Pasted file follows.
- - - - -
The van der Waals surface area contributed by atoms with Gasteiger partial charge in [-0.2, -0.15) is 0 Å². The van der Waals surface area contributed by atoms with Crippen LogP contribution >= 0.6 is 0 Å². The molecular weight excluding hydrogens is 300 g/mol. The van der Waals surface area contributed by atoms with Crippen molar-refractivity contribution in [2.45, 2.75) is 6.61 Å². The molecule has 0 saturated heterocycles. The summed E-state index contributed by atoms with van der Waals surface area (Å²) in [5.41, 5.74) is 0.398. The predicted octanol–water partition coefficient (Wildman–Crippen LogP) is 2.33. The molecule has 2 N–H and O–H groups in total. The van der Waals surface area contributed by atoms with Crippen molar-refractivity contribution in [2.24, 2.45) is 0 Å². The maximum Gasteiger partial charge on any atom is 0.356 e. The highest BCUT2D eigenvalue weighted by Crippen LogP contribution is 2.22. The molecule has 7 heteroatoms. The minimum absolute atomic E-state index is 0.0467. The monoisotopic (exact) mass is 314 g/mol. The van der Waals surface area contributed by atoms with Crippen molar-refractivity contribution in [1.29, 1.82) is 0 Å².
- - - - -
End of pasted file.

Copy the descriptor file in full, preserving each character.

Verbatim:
The van der Waals surface area contributed by atoms with Gasteiger partial charge in [-0.2, -0.15) is 0 Å². The van der Waals surface area contributed by atoms with Crippen LogP contribution >= 0.6 is 0 Å². The molecular weight excluding hydrogens is 300 g/mol. The van der Waals surface area contributed by atoms with Crippen molar-refractivity contribution in [2.45, 2.75) is 6.61 Å². The molecule has 0 saturated heterocycles. The summed E-state index contributed by atoms with van der Waals surface area (Å²) in [5.41, 5.74) is 0.398. The predicted octanol–water partition coefficient (Wildman–Crippen LogP) is 2.33. The molecule has 2 N–H and O–H groups in total. The van der Waals surface area contributed by atoms with Crippen molar-refractivity contribution in [2.24, 2.45) is 0 Å². The maximum Gasteiger partial charge on any atom is 0.356 e. The highest BCUT2D eigenvalue weighted by Crippen LogP contribution is 2.22. The molecule has 7 heteroatoms. The minimum absolute atomic E-state index is 0.0467. The monoisotopic (exact) mass is 314 g/mol. The van der Waals surface area contributed by atoms with Crippen molar-refractivity contribution in [1.29, 1.82) is 0 Å².